Transparency International has called on the president and parliamentarians of Ukraine to immediately introduce and pass new legislation that will reinstate accountability for false declarations of assets and conflicts of interest by the country’s officials.
The call follows a ruling last week by the country’s constitutional court which removed the powers of the National Agency on Corruption Prevention (NACP) to verify officials’ declarations, decriminalised related violations and closed the asset registry to the public.
“In the midst of a global pandemic that threatens the lives and livelihoods of Ukrainians, undermining efforts to safeguard public funds and with it international aid and cooperation is an unconscionable decision that must be immediately addressed with legislative action,” says Andrii Borovyk, Transparency International Ukraine’s executive director.
Transparency International believes that the ruling sets Ukraine’s anti-corruption reforms back decades. According the organisation, as of October 27, the National Anti-Corruption Bureau of Ukraine was working on 110 criminal proceedings over 180 cases of intentionally false asset declarations. Thirty-four of these cases were sent to the High Anti-Corruption Court (HACC). Following the ruling, all of these cases will be closed and no perpetrators will be punished.
“Ukrainians deserve to know how public funds are being spent and have the tools to hold officials accountable,” says Delia Ferreira Rubio, chair of Transparency International. The organisation believes that the constitutional court’s decision will threaten the visa-free regime for Ukrainians with the European Union as well as further financial assistance from the International Monetary Fund (IMF) and the EU.
The IMF has long made the creation of an effective anti-corruption framework a condition of its engagement with Ukraine. In June, the IMF approved a new 18-month stand-by programme for Ukraine worth five billion US dollars, with the immediate allocation of 2.1 billion US dollars of the first tranche.
Ukraine’s president, Volodymyr Zelensky, has himself criticised the constitutional court’s ruling, calling it “destructive”.
“These rulings are part of a systematic effort to undermine the rule of law, push back against the progress made in our fight against corruption, weaken our society and economy and, last but not least, stop Ukraine’s Euro-Atlantic integration,” wrote Mr Zelensky in an editorial for the Financial Times, accusing pro-Russian and oligarch-backed MPs – who form a minority in Ukraine’s parliament – of attempting to oppose reform efforts and Kyiv’s engagement with the IMF.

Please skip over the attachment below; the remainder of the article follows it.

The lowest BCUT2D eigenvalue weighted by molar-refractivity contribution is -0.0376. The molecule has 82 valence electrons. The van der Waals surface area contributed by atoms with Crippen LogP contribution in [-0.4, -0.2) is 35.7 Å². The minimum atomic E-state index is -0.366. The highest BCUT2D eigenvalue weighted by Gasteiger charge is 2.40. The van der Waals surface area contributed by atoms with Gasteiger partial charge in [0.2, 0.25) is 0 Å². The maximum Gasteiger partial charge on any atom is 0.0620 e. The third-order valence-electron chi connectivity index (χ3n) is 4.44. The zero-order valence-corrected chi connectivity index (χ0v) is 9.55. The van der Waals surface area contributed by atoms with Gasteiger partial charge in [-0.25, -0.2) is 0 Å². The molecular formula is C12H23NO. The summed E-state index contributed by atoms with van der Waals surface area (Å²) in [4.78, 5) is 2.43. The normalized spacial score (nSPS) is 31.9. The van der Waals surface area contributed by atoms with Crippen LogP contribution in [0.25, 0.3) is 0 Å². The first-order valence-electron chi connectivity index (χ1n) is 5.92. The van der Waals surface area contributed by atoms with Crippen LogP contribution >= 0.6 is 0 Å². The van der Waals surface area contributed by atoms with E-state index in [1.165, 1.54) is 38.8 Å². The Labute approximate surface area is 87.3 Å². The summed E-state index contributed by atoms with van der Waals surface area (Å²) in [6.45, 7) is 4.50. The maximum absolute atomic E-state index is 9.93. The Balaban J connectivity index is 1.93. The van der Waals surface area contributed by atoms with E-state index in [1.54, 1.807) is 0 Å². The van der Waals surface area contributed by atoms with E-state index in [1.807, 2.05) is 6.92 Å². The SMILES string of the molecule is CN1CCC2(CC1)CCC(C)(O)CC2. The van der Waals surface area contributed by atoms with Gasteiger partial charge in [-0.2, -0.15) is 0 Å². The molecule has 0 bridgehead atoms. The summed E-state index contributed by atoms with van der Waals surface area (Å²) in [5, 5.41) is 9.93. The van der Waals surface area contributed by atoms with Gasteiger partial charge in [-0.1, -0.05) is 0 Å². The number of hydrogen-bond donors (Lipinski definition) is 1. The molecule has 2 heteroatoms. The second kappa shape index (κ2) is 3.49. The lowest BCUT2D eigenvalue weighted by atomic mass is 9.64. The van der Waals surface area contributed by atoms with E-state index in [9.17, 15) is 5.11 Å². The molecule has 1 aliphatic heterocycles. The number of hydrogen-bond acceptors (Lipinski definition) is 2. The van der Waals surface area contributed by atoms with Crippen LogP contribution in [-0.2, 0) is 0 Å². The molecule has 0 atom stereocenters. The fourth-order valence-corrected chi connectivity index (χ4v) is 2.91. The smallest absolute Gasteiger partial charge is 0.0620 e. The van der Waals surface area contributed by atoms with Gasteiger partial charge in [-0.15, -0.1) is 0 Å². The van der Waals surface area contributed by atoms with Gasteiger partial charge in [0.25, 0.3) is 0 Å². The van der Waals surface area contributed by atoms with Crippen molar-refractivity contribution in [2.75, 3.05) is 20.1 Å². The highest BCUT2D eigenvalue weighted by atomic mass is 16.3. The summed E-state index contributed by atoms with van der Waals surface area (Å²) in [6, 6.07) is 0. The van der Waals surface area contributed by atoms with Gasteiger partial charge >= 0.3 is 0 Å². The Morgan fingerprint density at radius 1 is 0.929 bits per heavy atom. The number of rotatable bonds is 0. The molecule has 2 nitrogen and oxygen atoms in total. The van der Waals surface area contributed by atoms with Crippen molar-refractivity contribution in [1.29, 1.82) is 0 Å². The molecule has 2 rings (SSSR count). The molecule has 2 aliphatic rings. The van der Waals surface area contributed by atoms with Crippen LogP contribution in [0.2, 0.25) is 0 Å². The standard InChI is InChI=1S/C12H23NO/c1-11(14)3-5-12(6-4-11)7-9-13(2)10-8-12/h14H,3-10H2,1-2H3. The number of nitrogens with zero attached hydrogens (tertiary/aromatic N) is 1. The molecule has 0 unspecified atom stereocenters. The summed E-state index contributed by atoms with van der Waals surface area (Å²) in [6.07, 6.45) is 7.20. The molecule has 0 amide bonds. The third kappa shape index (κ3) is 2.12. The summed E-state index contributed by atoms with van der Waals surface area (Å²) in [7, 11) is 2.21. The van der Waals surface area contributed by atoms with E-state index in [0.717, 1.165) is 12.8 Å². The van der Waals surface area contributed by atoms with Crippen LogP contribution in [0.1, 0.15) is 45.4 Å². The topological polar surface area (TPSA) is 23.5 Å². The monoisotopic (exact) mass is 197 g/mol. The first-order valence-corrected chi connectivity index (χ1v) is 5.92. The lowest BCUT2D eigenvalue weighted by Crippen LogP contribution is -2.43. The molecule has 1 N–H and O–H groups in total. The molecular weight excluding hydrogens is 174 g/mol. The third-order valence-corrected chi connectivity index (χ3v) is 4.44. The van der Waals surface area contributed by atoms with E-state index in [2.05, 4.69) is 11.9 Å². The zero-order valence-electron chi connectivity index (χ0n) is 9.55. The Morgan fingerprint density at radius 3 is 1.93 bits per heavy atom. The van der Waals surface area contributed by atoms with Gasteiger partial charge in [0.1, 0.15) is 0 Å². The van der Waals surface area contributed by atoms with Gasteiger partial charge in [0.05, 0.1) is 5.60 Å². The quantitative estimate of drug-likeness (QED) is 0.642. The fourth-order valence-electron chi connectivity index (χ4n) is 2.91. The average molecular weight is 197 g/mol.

“Of particular concern is the fact that there are a number of other petitions — from pro-Russian MPs and those supported by oligarchs — pending before the constitutional court, that are designed to cancel our most recent major reforms, in areas such as land, banking and the anti-corruption court. I am proud that we have succeeded in implementing these vital reforms for the country, but now the constitutional court threatens to cynically dismantle them,” he wrote.
Mr Zelensky is well aware that his own reputation as a reformer relies on his being able to bring order to Ukraine’s chaotic legal system and clamp down on corruption – a major factor factor in his landslide election win in 2019.
On October 30, the president tabled a bill in parliament which proposes to terminate the powers of the constitutional court’s judges, and declare its ruling on asset declarations “null and void”.
However, for much of the past half-year, his Servant of the People party has been voting together with the pro-Kremlin Platform-For Life party – the party which initiated the constitutional court’s ruling.
He will now be forced to quickly form a new coalition in order to push through his proposed legislation, something that currently looks unlikely.
“Nevertheless,” says Anders Åslund of the Atlantic Council, “if Zelensky wishes to save his presidency, he must make a clear choice and display leadership. His decisions over the coming days are likely to determine Ukraine’s future direction for years to come and will reverberate throughout the wider region.”
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